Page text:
From sleepy Ted Cruz to fist-pumping Liz Warren, Biden’s first address to Congress provided a different kind of entertainment

Expectations were low for Biden’s first address to Congress — not in terms of substance, but in terms of entertainment value. In Trump’s 2020 State of the Union address, delivered a month before the nation shut down for the Covid-19 pandemic, he refused to shake Nancy Pelosi’s hand, led a chorus of boos for the Obama administration, and revealed to a bewildered woman and her confused children that he’d brought her husband home from deployment as a SUPER SPECIAL STATE OF THE UNION SURPRISE. Every moment of the hour and a half that he spoke was nail-biting: what was going to happen next? Would a chorus of flag-draped Miss Universe contestants perform a song about banning abortion? Would he create a new seat on the Supreme Court and gift it to the NRA?

No such anxieties pervaded Biden’s speech on Wednesday. Joe’s never been one for theatrics. Instead, most of the energy was brought by the supporting characters.

As Kamala Harris entered the room, she was asked by a reporter how she felt about the significance of two women — herself and Speaker of the House Nancy Pelosi — sitting behind the president tonight. It’s “normal,” she responded. Did she mean that it was now normal to have two women in enviable positions of power, or did she mean that it was normal for two women to flank one man who gets to be the main event? Either way, it was nice to see her and Pelosi bump elbows in front of that iconic flag.

Oddly, the mood was downright relaxed. Someone filmed Biden walking in on their phone. Someone else’s ringtone went off accidentally halfway through. The president fist-bumped some of the guests present as he walked in, and made an opening joke about how it was good to be at a meeting that’s so close to home, “just down the hall”. He made a nod to that Pelosi-Harris setup, saying it was “about time” a president was able to say the words “Madame Vice President” and “Madame Speaker” in the same sentence. He brought in a cheer for the First Lady and the Second Gentleman.

Then, well, it was business as usual. Joseph Robinette Biden Jr was elected to the Senate for the first time in 1972 and in this speech, it showed. He and his speechwriter had mined for every all-American platitude possible from throughout the decades: “We’re working again, dreaming again, discovering again,” “We have to develop and dominate the technologies of the future,” we have to “compete with the rest of the world to win the 21st century,” “My fellow Americans, we have to show that we’re back and we’re back to stay,” and, in a strange riff on “There’s no ‘i’ in ‘team’,” “There’s no quit in America”.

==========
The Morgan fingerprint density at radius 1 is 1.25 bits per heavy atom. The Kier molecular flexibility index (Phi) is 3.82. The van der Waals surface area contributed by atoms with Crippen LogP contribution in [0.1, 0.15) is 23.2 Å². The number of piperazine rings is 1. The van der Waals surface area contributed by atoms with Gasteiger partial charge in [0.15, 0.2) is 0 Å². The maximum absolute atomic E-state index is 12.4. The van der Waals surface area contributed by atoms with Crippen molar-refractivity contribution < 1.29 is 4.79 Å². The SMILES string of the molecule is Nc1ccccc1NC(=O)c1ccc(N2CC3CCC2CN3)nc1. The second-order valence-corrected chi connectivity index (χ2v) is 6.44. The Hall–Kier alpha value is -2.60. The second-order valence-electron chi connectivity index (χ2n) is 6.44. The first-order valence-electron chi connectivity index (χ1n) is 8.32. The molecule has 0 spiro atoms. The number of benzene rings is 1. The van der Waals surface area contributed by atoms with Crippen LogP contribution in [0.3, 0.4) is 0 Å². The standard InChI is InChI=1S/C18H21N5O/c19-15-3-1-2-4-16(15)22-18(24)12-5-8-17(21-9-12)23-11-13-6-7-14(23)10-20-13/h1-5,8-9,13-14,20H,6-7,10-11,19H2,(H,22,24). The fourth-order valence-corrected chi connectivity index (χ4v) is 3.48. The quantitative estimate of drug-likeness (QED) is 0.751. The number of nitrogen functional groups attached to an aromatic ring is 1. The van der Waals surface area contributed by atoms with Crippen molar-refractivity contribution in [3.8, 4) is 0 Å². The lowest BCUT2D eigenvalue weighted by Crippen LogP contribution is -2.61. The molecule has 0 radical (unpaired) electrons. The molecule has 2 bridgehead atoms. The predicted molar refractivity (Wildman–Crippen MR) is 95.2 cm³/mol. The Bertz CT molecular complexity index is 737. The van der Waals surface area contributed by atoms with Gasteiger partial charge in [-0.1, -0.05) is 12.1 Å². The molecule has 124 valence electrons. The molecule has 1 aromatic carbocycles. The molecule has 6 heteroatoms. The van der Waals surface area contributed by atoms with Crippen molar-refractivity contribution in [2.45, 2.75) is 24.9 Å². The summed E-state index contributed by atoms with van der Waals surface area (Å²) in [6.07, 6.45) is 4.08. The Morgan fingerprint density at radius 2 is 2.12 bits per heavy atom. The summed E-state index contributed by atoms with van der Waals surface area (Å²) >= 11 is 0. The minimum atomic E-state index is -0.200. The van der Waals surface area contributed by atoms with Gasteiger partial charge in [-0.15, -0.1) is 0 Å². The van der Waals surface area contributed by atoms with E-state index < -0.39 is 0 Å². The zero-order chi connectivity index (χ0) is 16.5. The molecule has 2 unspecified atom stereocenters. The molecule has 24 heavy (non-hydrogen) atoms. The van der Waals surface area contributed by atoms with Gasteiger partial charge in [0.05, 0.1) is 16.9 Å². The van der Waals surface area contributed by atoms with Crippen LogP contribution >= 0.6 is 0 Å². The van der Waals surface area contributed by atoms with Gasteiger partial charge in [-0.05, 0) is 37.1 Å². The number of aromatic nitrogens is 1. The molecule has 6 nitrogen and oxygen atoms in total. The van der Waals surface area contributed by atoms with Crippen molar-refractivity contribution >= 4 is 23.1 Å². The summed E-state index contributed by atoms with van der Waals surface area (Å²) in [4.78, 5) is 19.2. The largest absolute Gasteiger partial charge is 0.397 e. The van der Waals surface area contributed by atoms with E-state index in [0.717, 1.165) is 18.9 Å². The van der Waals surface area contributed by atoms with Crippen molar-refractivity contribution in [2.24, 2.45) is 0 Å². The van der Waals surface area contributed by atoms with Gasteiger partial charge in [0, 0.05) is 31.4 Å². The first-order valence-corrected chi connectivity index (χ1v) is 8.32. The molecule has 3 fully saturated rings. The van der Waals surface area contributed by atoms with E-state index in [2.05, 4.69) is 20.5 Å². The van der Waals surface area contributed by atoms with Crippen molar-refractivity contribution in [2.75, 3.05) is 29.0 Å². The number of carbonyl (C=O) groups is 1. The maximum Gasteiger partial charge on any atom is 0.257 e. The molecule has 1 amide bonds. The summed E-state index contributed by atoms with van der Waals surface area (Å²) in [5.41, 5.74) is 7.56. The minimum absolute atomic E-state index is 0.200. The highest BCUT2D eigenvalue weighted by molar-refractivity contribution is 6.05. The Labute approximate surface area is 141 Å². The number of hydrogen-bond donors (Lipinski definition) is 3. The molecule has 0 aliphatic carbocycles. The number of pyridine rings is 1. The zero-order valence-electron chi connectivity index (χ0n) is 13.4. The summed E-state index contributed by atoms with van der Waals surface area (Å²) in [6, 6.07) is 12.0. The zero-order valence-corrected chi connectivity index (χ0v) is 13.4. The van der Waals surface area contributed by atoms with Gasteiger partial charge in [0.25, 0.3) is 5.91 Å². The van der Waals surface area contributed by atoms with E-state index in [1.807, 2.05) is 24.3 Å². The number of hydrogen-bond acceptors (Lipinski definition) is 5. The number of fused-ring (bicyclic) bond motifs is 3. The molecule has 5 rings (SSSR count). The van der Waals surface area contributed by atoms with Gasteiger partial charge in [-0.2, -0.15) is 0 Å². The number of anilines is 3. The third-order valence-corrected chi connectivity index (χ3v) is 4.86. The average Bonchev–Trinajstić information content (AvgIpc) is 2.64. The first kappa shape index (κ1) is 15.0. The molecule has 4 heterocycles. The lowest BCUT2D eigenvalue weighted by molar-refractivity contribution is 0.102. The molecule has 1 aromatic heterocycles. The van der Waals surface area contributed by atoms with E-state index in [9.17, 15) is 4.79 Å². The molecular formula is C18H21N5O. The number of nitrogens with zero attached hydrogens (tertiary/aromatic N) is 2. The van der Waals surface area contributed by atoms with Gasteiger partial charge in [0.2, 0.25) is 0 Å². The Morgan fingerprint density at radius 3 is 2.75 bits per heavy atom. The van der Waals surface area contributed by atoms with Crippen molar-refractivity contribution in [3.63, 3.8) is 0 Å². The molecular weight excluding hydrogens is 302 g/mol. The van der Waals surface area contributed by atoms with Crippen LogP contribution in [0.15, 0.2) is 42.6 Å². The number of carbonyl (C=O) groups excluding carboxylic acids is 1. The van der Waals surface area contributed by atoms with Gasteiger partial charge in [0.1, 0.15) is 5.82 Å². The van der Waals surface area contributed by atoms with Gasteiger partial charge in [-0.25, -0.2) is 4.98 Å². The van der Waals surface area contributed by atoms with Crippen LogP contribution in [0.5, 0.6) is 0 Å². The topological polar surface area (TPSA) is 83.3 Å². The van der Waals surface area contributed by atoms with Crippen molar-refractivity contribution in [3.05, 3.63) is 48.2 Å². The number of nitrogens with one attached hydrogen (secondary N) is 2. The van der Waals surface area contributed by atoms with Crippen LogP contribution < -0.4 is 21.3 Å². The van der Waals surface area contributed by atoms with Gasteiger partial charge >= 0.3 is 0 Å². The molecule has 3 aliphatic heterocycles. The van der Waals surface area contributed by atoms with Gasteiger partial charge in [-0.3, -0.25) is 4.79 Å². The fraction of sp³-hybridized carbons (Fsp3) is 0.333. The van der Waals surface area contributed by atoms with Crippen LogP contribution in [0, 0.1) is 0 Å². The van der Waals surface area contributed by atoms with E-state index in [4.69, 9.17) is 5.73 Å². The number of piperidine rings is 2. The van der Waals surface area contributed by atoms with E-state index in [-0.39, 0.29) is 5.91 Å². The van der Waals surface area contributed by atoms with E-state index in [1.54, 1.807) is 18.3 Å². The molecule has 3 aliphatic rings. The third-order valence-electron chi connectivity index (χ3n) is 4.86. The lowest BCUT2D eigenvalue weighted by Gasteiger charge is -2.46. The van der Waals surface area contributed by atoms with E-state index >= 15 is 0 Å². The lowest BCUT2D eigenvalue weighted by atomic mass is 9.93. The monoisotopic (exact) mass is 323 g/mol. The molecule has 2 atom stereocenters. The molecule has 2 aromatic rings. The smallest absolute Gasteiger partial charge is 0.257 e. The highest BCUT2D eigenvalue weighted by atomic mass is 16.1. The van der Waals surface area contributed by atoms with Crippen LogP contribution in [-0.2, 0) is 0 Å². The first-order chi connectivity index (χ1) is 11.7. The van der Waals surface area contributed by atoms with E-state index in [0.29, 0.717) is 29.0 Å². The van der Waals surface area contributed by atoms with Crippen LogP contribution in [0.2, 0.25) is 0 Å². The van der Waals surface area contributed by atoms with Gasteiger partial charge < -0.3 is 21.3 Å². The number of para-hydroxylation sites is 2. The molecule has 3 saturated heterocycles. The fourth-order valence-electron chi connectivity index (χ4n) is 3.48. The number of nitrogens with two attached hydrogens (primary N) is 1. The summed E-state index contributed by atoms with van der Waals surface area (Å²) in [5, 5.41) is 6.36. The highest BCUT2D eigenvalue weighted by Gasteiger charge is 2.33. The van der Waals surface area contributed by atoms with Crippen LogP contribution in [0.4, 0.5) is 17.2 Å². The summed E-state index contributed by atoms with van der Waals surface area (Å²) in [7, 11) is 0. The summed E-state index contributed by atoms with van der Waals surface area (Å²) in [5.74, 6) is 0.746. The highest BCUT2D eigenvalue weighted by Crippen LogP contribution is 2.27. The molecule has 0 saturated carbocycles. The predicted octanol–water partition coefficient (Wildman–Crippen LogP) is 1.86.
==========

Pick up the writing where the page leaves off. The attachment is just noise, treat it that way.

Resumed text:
It was classic, Stars and Stripes-waving, eagle-loving, cliché-ridden stuff: the speech fodder that makes us all feel safe, as patriotic as hugging the flag but marginally less ridiculous. And although most of us will have heard all of it before, there is something special about hearing it delivered by a man who believes it right down to his bones. Joe Biden waited a long time to say these things, sat in the White House alongside someone else for two terms, ran for president three times. So when he uses the tongue-twister “blue-collar blueprint to build back America”, you can’t help but take it with a large dollop of affection.

Pelosi and Harris jumped up and down to provide standing ovations: one for cutting child poverty in half, another for 200,000 vaccines, another for pledging to “end cancer as we know it”. Bernie Sanders shuffled in his seat when Biden talked about negotiating on medication prices for Medicare, committing to delivering one tiny part of Sanders’ wide-ranging Medicare-for-All plan. Elizabeth Warren fist-pumped when the 46th president committed to providing “quality affordable childcare for all”. Lauren Boebert shook her head when he talked about gun control. Chuck Schumer stretched out in the front like a penny-pinching dad who’s just been upgraded to an exit row. Ted Cruz kept himself folded away and at one point looked like he was dozing off, possibly in need of another vacation in Cancun (“Ted Cruz is taking a siesta at tonight’s Biden speech, asleep on the job as usual,” tweeted Julian Castro).

Ted Cruz caught falling asleep during Biden joint session address

There was no ripping-up of speeches at the end, no grand exit; just a mask slipped over his face and a short chitchat with the nearest senators. And though his speech had a calm feel, it did include some careful admonishments aimed at his Republican friends across the aisle: collaborate with me or risk our whole country being overtaken by China; I won’t let go of the $15 minimum wage dream, even if it didn’t get into the Covid relief bill; millionaires and billionaires will be taxed more and publicly shamed for not paying their fair share if they use tax havens (Mitt Romney and Mitch McConnell kept their hands firmly in their laps as their Democratic counterparts clapped at that). A plan to “reward work, not wealth” will be hard for the GOP to argue against, especially since, as the president said himself, his new tax plan will only affect “three tenths of 1 percent of all Americans”.

If Trump’s State of the Union was a TV special, Biden’s first address to Congress was a return to the usual schedule. It had those human moments we’ve come to expect from Biden: the story of how a mother with an immunocompromised child cried tears of joy after getting the vaccine; the mention of a nurse in Arizona who referred to every shot as “a dose of hope”. It also included a lot of talk about working with Republican colleagues, some of which was surprisingly hard-edged. In other words, it wasn’t just a return to normalcy. It promised something new for the future. And it irritated just enough members of the opposite party to reassure Democratic voters he still works for them.